Let’s face it. A hospital is a place where nobody wants to be. By it’s very nature, it is somewhere scary and not too nice. Those of us who work every day in hospitals can easily forget this fact: Those who we serve would rather be anywhere else (and so they should). Think of all the things our patients would rather be doing -- enjoying a leisurely afternoon with the ...

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Medicine has always had it regulatory fiefdoms, but in 2002 they were greatly expanded. At that time, a charter on "medical professionalism" was published by the American Board of Internal Medicine, the American College of Physicians, and the European Society of Internal Medicine in the Annals of Internal Medicine that touted three fundamental principles:

  1. the principle of primacy of patient welfare
  2. principle of patient autonomy
  3. principle of social justice
The first set of professional responsibilities for physicians was a ...

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Next in a series. Good question. You call for an appointment and are told it will be about 20 days. You arrive on time only to sit in the apt named waiting room for 40 minutes. Finally you get to see your primary care doctor (PCP). You begin to explain why you came in but are interrupted within about 23 seconds even though it would have only taken you about ...

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A column entitled "The Questionable Link Between Saturated Fat and Heart Disease" appeared in the Wall Street Journal recently. To spare you any guessing about where this is headed, I'll tell you right away: The column itself was pretty darn questionable. The article starts off very dubiously when the author, Nina Teicholz, tells us that a now somewhat infamous study published in the Annals of Internal Medicine concluded, that "saturated fat ...

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A few days ago I decided that since I have been officially retired for two months, it was time to change my profile on the LinkedIn social network.  After all, the purpose of that network is to link business and professional people to potential opportunities and ideas.  I needed to let contacts know that I am no longer with the university where I practiced for the last seven years, while ...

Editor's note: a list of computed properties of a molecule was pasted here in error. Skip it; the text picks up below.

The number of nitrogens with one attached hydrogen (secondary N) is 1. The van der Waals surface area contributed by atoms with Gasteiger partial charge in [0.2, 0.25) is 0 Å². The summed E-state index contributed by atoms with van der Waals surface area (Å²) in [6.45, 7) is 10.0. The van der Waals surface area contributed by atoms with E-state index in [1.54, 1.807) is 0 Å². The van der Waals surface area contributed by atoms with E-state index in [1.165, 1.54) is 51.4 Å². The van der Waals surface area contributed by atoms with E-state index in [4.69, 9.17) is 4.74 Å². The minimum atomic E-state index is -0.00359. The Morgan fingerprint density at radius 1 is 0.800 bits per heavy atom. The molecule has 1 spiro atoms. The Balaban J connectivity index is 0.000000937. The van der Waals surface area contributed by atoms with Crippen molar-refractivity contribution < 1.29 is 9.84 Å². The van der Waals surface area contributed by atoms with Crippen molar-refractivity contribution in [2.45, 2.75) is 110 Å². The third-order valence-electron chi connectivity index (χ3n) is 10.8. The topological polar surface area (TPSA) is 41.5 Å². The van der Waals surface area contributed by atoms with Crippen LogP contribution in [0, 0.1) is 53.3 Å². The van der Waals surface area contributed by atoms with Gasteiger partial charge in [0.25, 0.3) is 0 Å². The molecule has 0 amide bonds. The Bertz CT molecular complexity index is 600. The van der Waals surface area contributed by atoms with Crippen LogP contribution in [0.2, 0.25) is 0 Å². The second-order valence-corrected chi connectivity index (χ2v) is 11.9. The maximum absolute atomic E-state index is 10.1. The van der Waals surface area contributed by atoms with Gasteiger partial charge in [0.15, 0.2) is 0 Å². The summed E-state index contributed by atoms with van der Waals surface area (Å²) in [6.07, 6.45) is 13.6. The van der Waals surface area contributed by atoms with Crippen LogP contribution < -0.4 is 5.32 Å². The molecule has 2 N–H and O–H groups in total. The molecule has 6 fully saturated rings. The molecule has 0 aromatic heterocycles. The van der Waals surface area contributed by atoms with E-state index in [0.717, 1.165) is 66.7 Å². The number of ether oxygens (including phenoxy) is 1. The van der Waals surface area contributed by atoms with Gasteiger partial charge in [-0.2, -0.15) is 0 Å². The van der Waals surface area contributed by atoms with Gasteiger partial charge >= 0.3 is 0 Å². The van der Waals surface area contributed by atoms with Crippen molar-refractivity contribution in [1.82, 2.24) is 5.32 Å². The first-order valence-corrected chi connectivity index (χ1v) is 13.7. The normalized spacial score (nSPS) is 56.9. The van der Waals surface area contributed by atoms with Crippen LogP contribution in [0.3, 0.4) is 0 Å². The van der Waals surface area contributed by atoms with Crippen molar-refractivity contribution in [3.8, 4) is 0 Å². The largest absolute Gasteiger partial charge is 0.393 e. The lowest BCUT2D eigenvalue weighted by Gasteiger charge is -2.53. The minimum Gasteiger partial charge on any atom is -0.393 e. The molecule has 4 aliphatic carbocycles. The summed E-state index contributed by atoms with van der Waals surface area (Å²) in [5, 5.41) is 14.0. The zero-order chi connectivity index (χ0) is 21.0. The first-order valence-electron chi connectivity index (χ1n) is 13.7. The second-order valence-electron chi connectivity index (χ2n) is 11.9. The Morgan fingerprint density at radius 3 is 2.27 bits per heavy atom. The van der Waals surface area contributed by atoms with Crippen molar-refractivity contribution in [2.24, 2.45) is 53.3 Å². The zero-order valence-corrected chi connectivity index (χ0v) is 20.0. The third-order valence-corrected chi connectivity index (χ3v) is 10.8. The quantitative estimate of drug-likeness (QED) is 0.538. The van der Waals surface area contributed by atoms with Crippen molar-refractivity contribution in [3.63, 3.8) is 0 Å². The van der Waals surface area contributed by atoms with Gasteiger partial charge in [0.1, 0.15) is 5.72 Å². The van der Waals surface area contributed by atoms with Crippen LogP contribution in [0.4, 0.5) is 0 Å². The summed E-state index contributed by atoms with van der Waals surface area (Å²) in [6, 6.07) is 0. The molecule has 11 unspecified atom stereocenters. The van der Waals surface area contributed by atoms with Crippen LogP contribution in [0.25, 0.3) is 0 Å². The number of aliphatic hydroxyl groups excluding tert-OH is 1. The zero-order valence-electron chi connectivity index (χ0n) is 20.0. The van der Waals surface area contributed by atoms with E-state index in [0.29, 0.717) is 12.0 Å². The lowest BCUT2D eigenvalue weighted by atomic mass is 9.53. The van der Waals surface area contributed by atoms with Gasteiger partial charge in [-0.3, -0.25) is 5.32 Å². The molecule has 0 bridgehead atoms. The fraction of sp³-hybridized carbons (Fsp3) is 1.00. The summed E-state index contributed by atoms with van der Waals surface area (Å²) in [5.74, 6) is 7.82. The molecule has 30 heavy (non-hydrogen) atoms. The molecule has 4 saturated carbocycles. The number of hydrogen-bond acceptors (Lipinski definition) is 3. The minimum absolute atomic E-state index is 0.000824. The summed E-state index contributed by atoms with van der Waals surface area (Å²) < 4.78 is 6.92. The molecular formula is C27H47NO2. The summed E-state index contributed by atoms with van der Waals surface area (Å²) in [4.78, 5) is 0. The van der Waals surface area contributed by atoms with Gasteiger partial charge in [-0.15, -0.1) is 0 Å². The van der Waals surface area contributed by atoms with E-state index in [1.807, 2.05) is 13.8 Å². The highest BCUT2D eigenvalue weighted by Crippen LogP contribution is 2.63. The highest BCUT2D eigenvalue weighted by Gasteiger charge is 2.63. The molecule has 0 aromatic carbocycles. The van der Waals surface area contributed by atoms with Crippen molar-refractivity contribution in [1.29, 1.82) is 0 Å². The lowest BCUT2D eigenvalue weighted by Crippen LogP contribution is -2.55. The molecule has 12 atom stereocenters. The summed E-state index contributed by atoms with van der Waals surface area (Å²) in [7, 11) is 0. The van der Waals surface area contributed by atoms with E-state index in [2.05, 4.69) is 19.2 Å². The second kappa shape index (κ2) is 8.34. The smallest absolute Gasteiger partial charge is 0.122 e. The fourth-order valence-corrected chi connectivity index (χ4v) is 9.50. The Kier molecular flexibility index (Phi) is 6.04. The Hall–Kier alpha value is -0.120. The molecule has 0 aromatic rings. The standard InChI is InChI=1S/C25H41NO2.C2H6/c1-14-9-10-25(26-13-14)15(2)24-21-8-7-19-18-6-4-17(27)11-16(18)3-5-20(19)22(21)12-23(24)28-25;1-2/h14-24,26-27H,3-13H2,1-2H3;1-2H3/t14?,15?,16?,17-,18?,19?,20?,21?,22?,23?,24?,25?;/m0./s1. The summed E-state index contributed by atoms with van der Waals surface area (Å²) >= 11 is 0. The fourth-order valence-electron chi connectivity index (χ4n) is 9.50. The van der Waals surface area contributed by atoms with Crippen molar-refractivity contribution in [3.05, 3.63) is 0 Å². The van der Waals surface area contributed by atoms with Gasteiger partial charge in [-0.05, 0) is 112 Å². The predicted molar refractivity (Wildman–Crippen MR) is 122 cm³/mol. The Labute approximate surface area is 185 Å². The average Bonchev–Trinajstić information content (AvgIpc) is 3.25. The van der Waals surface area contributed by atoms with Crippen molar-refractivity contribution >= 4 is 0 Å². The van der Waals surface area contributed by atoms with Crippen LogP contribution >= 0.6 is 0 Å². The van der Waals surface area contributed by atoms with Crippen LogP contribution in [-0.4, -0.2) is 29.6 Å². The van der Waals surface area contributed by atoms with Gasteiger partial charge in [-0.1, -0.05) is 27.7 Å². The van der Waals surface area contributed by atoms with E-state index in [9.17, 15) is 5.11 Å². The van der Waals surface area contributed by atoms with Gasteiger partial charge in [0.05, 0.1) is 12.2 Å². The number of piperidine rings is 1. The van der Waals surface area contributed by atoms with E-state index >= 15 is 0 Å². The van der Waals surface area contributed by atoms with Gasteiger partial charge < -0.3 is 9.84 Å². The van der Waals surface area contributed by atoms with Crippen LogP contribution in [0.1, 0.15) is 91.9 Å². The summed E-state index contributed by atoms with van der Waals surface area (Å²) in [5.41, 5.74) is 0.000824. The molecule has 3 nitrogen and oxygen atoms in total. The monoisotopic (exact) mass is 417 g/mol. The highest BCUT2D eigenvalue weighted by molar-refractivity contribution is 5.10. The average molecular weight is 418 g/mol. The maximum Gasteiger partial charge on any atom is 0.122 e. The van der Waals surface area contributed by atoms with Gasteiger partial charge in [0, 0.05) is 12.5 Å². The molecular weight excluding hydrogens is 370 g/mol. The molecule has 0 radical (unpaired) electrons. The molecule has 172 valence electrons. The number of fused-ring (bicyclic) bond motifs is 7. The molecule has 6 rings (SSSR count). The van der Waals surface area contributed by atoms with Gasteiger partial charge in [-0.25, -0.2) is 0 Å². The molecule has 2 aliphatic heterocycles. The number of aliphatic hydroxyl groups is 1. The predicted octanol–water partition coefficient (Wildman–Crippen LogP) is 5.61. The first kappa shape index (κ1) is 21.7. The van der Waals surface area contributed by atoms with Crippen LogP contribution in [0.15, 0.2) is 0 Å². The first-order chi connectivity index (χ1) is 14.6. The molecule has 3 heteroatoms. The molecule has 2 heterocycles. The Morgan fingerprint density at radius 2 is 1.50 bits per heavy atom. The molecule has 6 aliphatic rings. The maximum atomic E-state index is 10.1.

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Nobody stands up to argue against quality and value in health care. You might as well argue against motherhood, or puppies. Yet many physicians are inherently skeptical of definitions of “quality” that are imposed from above, whether by outside evaluators like The Joint Commission, or (worse) by the government. There’s good reason for skepticism. Some of the “evidence” behind “evidence-based medicine” has turned out to be flawed, tainted by financial conflict ...

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acp new logoA guest column by the American College of Physicians, exclusive to KevinMD.com. It has all of the features of a talk radio discussion that you might encounter in any US city: Commentators (many of them anonymous) at one extreme or the other of a topic, name-calling, blaming, and empty rhetoric overshadowing the real issues. I am referring to ...

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Last summer I met with a patient in my clinic who had come to the hospital with leg weakness and his CT scans showed widespread cancer. His type of cancer is rare and treatable with a pill, which he had been taking for about a month. He was tolerating it without too much trouble. During our first visit, he was insightful but overwhelmed. “I know how sick I am -- just ...

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Six months ago I saw a 45-year-old former athlete who had three unsuccessful back surgeries, taking 80mg of extended release oxycodone three times a day. He was also inactive and depressed despite counseling. Just five years ago I would have increased the oxycodone to improve his pain and function. Now with opioid overdose deaths, all of us are questioning our practices. As trusted primary care providers, patients ask us if we ...

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The future of our health care system, lies with you, dear medical students and residents. While medical school and residency training does a pretty good job giving you didactic and clinical training, they might do a better job teaching you how to avoid the potential mess you will encounter once you complete your training. Perhaps the most shocking thing I encountered after completing residency training was how non-clinical administrators placed ...

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